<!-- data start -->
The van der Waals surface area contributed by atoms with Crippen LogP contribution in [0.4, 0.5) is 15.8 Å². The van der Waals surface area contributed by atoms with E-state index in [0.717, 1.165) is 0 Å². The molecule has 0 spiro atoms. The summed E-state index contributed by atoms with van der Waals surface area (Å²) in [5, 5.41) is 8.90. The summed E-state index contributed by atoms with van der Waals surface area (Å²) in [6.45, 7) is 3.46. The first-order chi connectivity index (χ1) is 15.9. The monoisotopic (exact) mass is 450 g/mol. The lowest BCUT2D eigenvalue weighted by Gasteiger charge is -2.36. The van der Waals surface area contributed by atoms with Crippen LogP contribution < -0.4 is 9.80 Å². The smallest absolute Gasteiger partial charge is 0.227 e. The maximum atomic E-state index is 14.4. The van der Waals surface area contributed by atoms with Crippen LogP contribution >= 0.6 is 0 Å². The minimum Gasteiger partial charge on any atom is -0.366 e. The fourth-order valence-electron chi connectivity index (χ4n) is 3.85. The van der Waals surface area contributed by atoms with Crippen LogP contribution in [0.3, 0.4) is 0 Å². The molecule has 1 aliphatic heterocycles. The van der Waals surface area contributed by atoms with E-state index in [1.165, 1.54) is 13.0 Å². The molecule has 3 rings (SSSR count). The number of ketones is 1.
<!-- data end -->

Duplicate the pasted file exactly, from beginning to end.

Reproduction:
The van der Waals surface area contributed by atoms with Crippen LogP contribution in [0.4, 0.5) is 15.8 Å². The van der Waals surface area contributed by atoms with E-state index in [0.717, 1.165) is 0 Å². The molecule has 0 spiro atoms. The summed E-state index contributed by atoms with van der Waals surface area (Å²) in [5, 5.41) is 8.90. The summed E-state index contributed by atoms with van der Waals surface area (Å²) in [6.45, 7) is 3.46. The first-order chi connectivity index (χ1) is 15.9. The monoisotopic (exact) mass is 450 g/mol. The lowest BCUT2D eigenvalue weighted by Gasteiger charge is -2.36. The van der Waals surface area contributed by atoms with Crippen LogP contribution < -0.4 is 9.80 Å². The smallest absolute Gasteiger partial charge is 0.227 e. The maximum atomic E-state index is 14.4. The van der Waals surface area contributed by atoms with Crippen LogP contribution >= 0.6 is 0 Å². The minimum Gasteiger partial charge on any atom is -0.366 e. The fourth-order valence-electron chi connectivity index (χ4n) is 3.85. The van der Waals surface area contributed by atoms with Crippen LogP contribution in [0.3, 0.4) is 0 Å². The molecule has 1 aliphatic heterocycles. The van der Waals surface area contributed by atoms with E-state index in [1.165, 1.54) is 13.0 Å². The molecule has 3 rings (SSSR count). The number of ketones is 1.